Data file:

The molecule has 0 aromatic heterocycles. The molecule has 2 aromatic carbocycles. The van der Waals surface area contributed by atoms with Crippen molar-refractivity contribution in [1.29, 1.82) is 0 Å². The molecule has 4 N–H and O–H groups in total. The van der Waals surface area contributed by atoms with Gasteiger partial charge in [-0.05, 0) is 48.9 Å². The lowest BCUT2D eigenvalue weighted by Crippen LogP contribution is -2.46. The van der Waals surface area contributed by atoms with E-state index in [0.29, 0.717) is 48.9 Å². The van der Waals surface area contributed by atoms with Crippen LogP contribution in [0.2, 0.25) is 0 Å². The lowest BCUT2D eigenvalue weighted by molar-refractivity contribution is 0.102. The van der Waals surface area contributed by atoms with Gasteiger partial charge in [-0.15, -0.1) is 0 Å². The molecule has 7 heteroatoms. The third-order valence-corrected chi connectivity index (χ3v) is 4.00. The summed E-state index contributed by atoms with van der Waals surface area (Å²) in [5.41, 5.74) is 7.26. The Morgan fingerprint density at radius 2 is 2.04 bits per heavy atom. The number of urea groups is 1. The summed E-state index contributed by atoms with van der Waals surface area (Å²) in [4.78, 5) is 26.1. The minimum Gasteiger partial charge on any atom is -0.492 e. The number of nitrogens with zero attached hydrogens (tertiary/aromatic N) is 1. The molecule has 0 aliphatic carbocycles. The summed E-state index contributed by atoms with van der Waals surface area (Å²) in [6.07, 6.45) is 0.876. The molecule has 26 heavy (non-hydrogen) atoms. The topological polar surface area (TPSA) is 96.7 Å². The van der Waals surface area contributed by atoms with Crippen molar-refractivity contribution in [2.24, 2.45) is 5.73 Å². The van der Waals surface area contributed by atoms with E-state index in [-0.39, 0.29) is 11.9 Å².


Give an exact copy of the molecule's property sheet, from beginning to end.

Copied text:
The molecule has 0 aromatic heterocycles. The molecule has 2 aromatic carbocycles. The van der Waals surface area contributed by atoms with Crippen molar-refractivity contribution in [1.29, 1.82) is 0 Å². The molecule has 4 N–H and O–H groups in total. The van der Waals surface area contributed by atoms with Gasteiger partial charge in [-0.05, 0) is 48.9 Å². The lowest BCUT2D eigenvalue weighted by Crippen LogP contribution is -2.46. The van der Waals surface area contributed by atoms with E-state index in [0.29, 0.717) is 48.9 Å². The van der Waals surface area contributed by atoms with Crippen LogP contribution in [0.2, 0.25) is 0 Å². The lowest BCUT2D eigenvalue weighted by molar-refractivity contribution is 0.102. The van der Waals surface area contributed by atoms with Gasteiger partial charge in [-0.15, -0.1) is 0 Å². The molecule has 7 heteroatoms. The third-order valence-corrected chi connectivity index (χ3v) is 4.00. The summed E-state index contributed by atoms with van der Waals surface area (Å²) in [5.41, 5.74) is 7.26. The Morgan fingerprint density at radius 2 is 2.04 bits per heavy atom. The number of urea groups is 1. The summed E-state index contributed by atoms with van der Waals surface area (Å²) in [4.78, 5) is 26.1. The minimum Gasteiger partial charge on any atom is -0.492 e. The number of nitrogens with zero attached hydrogens (tertiary/aromatic N) is 1. The molecule has 0 aliphatic carbocycles. The summed E-state index contributed by atoms with van der Waals surface area (Å²) in [6.07, 6.45) is 0.876. The molecule has 26 heavy (non-hydrogen) atoms. The topological polar surface area (TPSA) is 96.7 Å². The van der Waals surface area contributed by atoms with Crippen molar-refractivity contribution in [2.24, 2.45) is 5.73 Å². The van der Waals surface area contributed by atoms with E-state index in [-0.39, 0.29) is 11.9 Å².